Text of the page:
Grand Hotel: It wants to stand alone

[Screenshot]The overlap, or lack thereof, of “classic cinema” and “classic cinema actors” is interesting. Grand Hotel is perhaps a case in point: Prominent roles are played by Greta Garbo, John Barrymore, and Joan Crawford: three extremely well-known names which aren’t in many films anybody actually watches any more. It’s kind of a shame: they all shine in their roles here with faded luster, oily charm, and sparkling wit respectively. Lionel Barrymore doesn’t do too shabby as the nebbishy Kringelein, either. This one was mostly a superstar performanc,e and it was nice to see some stars I don’t know too well. My only real complaint is one of plot: we’re given an impression early on of a number of different plots running oncurrently, and about half of them coalesce far too quick and the others get sort of left behind. Most notably, Greta Garbo gets the short end of the stick, since she has an extremely interesting depression-and-revitalization plot, one which at the end is played for full pathetic potential, but she disappears pretty much completely for a goodly chunk of the film while the Geigern-Flaemm-Preysing-Kringelein love rhombus plays out. Likewise, Dr. Otternschlag is made out early on to be a major character and a character with a mystery, but he basically ends up filling the role of a narrator more than anything else.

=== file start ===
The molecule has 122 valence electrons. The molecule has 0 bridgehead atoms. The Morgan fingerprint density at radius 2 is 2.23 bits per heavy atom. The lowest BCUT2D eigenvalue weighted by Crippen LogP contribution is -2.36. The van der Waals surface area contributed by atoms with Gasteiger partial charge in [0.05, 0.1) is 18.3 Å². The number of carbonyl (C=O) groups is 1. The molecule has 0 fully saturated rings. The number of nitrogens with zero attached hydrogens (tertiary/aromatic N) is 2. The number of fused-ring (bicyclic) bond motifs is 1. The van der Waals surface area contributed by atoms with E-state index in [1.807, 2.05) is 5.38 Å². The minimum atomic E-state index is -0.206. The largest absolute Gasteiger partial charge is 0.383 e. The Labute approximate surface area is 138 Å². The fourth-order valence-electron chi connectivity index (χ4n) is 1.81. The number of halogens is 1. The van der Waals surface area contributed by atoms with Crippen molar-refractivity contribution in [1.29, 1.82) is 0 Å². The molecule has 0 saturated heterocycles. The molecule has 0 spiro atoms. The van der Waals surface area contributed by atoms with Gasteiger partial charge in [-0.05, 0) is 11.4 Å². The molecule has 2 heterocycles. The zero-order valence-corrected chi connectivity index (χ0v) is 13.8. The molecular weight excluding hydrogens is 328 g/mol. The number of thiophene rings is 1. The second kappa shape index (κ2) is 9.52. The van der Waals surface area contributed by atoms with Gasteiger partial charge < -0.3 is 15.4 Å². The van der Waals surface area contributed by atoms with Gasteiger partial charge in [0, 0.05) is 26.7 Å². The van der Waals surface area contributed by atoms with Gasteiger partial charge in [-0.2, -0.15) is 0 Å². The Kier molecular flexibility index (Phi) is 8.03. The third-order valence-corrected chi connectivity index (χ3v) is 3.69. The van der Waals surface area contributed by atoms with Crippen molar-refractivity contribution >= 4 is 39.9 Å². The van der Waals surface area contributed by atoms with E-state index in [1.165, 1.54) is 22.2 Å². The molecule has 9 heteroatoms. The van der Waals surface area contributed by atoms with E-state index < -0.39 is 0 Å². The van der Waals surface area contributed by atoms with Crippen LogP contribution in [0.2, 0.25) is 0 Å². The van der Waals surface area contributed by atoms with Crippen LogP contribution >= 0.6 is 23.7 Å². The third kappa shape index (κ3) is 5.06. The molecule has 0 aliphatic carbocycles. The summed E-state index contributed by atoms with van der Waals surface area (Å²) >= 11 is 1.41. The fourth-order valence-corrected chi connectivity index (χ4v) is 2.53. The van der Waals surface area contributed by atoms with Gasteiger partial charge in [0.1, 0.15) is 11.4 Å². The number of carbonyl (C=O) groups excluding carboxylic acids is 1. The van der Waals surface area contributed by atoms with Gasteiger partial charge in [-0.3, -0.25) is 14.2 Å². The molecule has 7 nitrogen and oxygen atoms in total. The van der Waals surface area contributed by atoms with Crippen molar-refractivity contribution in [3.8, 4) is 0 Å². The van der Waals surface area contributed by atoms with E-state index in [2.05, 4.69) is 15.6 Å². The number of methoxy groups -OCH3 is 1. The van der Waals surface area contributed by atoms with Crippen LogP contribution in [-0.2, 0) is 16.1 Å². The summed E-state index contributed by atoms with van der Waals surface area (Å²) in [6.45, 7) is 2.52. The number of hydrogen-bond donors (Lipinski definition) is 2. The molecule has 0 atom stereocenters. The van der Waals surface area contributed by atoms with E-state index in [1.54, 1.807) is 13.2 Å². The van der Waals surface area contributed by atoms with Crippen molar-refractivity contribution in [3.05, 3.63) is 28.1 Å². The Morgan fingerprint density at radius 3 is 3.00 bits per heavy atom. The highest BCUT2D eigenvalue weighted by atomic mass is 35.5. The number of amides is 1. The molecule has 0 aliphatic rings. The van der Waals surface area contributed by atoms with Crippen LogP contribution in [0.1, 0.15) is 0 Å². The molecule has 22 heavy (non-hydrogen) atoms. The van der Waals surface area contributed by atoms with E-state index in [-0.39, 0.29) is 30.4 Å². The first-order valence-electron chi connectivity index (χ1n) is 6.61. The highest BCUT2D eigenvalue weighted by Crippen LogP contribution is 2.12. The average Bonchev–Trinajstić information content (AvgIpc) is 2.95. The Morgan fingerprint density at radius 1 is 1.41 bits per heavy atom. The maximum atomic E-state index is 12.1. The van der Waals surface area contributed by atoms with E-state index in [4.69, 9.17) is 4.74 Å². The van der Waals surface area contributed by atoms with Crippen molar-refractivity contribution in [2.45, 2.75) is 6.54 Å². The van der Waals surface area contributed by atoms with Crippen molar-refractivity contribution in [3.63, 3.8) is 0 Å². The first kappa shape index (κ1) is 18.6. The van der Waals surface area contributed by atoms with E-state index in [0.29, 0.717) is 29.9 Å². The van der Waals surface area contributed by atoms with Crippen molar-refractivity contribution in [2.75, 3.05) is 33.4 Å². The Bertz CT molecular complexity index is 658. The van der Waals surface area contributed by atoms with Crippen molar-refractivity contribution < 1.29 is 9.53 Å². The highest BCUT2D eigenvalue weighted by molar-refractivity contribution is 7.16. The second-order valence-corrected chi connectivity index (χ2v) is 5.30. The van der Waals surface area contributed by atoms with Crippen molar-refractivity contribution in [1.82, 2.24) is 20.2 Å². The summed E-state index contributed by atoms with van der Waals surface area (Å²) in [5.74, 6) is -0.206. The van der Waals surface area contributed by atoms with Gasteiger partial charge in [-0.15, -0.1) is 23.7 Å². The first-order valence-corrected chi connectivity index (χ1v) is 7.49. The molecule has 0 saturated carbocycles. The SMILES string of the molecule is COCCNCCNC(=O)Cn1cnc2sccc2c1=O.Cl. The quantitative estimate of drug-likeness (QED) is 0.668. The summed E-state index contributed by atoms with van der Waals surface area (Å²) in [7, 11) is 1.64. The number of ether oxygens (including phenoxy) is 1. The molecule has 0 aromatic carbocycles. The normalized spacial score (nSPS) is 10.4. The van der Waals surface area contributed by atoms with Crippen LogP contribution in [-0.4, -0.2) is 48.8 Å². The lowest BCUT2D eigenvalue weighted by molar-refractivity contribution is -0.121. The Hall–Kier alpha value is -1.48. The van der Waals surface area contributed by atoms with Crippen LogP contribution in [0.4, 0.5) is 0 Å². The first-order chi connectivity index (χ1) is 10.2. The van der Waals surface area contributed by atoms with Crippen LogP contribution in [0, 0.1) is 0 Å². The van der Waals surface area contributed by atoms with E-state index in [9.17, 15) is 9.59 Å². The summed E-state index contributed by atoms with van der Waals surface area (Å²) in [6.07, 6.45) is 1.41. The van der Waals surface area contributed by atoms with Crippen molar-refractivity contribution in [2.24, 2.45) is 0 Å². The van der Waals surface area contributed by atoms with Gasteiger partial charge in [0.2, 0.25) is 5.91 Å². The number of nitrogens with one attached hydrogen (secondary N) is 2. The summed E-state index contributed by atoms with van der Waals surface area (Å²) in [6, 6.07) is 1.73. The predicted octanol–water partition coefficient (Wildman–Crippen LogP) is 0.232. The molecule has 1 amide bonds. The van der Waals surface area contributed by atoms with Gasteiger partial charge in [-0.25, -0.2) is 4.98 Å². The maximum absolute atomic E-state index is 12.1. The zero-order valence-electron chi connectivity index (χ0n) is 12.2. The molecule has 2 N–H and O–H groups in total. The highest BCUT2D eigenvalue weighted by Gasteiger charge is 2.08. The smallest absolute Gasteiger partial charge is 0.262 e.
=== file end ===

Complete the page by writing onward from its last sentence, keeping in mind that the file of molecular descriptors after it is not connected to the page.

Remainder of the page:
The acting makes this film fantastic, but the setting’s nice too, taken int he context of its age. Nowadays you can get a shot like this in, say, an Embassy Suites, but check out the view of the central chamber of the Grand Hotel. Is that not sexy?

See also: IMDB, Wikipedia.

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About Jake
I'm a mathematics professor at the University of Louisville, and a geek.

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